Testing for Tumor Mutations: Liquid Biopsy Versus Traditional Biopsy


Liquid biopsies, virtually unknown even a year or two ago, are becoming common tools in precision diagnostics for cancer. Here, I will try to explain some of the more important differences between liquid and “traditional” tumor biopsies.

Biopsies of solid tumors (e.g., lung, breast, or brain tumors) involve surgically removing a small part of a tumor and sending it to pathology lab. In the last few years, doctors have also started to send some tumor samples to special service labs that analyze tumor DNA for the presence of cancer-related mutations.

By definition, regular biopsies can be intrusive and are sometimes associated with side effects, such as bleeding or infection. However, they provide some really essential information; i.e., the histology and grade of the tumor and other tumor characteristics necessary to determine the best choice of treatment. For lung cancer, for example, a biopsy determines the type of tumor—adenocarcinoma, squamous cancer, small-cell lung cancer, or another, less common type. For breast cancer, a routine test will determine if the tumor expresses estrogen, progesterone receptors, and a protein called HER2. These tests are critically important in guiding treatment choices. If mutational analysis of cancer-related genes is also performed (which doesn’t always happen, unfortunately), it may guide treatment with targeted drugs. Continue reading…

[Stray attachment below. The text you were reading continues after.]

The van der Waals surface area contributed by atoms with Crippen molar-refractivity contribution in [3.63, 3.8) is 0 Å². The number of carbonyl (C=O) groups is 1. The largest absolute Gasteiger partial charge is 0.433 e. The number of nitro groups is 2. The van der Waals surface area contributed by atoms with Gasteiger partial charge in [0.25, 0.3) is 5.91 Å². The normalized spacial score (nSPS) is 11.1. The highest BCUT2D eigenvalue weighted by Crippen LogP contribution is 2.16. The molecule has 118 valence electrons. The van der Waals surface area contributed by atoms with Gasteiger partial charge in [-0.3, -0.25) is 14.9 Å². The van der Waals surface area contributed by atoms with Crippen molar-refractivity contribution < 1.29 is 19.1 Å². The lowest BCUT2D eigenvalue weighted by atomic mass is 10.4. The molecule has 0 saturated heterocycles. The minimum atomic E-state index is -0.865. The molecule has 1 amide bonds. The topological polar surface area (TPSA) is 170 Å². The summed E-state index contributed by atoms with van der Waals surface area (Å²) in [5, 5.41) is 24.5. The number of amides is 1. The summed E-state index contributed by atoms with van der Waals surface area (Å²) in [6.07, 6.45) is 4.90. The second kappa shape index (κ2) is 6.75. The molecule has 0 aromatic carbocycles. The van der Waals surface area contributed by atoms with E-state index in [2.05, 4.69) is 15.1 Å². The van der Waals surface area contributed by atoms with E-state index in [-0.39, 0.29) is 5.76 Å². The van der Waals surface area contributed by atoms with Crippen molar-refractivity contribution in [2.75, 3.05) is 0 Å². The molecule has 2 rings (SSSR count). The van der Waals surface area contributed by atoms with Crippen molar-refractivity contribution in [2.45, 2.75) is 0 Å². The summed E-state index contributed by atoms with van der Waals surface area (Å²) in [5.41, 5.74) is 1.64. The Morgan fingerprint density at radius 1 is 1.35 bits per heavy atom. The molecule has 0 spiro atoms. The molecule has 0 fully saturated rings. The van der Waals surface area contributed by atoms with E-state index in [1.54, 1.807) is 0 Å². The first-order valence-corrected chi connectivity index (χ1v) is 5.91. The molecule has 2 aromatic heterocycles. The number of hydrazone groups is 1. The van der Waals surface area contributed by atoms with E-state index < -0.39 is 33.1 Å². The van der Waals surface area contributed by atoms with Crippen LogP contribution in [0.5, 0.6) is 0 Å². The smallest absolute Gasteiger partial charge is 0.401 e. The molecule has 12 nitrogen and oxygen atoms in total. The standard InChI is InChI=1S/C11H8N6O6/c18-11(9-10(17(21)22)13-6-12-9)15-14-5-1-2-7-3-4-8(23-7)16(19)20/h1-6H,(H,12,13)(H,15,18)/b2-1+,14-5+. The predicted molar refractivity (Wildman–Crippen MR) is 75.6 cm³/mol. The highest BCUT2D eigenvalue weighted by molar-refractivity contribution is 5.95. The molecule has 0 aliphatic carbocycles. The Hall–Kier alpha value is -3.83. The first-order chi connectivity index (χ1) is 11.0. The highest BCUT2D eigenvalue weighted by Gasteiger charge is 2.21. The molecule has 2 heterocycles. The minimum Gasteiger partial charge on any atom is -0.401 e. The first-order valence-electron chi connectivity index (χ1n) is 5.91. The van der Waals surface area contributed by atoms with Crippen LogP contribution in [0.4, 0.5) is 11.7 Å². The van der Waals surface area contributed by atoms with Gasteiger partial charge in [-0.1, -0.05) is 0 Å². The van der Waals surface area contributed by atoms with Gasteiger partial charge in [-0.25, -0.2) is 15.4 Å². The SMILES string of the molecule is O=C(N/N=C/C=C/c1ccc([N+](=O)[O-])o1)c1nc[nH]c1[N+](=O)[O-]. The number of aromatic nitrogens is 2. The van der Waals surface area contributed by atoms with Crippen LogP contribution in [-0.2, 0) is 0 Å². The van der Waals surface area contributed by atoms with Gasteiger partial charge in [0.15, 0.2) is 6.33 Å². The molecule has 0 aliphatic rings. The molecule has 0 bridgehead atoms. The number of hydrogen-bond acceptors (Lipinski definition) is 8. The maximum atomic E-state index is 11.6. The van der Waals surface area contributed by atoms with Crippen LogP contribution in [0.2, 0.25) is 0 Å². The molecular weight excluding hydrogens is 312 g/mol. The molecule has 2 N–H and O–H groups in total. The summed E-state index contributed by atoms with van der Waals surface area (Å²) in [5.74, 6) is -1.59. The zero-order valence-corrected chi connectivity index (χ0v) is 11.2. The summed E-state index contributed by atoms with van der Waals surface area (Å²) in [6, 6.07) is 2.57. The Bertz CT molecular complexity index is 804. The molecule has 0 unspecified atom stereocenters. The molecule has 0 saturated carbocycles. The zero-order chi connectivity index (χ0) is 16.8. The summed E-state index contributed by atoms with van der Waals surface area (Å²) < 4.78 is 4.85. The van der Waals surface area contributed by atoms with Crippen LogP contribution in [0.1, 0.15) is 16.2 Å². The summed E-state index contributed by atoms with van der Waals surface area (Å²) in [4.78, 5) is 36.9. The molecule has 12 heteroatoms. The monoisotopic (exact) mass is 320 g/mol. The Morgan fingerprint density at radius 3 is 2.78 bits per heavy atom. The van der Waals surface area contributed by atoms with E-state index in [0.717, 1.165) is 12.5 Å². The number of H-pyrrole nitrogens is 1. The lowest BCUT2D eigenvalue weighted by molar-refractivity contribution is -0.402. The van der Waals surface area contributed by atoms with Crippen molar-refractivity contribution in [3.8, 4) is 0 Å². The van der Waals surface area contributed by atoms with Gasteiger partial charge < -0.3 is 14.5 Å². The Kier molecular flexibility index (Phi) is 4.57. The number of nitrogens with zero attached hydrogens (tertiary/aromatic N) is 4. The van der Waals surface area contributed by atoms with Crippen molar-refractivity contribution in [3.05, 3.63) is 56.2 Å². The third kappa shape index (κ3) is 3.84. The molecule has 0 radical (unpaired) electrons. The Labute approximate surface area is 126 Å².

Cancer Commons Community Member Spotlight: Brit d’Arbeloff


One of Cancer Commons’ earliest and most generous supporters, Brit d’Arbeloff, is a woman of many talents who is dedicated to excellence in education. She is the first woman to earn an undergraduate mechanical engineering degree at Stanford University. In addition, she was the owner of a fashion boutique in Boston for over a decade. She also earned a graduate degree at MIT, where Marty Tenenbaum, founder and CEO of Cancer Commons, is also an alum, and where the two first met.

“The work being done by Cancer Commons is extremely important,” says Brit, whose late husband Alex was diagnosed with glioblastoma. “Cancer is not one disease but a multitude of them, and the number of treatment options using various combinations of drugs and therapies is increasing rapidly. The result is a data problem that Cancer Commons is uniquely prepared to solve with its highly qualified and experienced team of computer scientists and cancer experts.” Continue reading…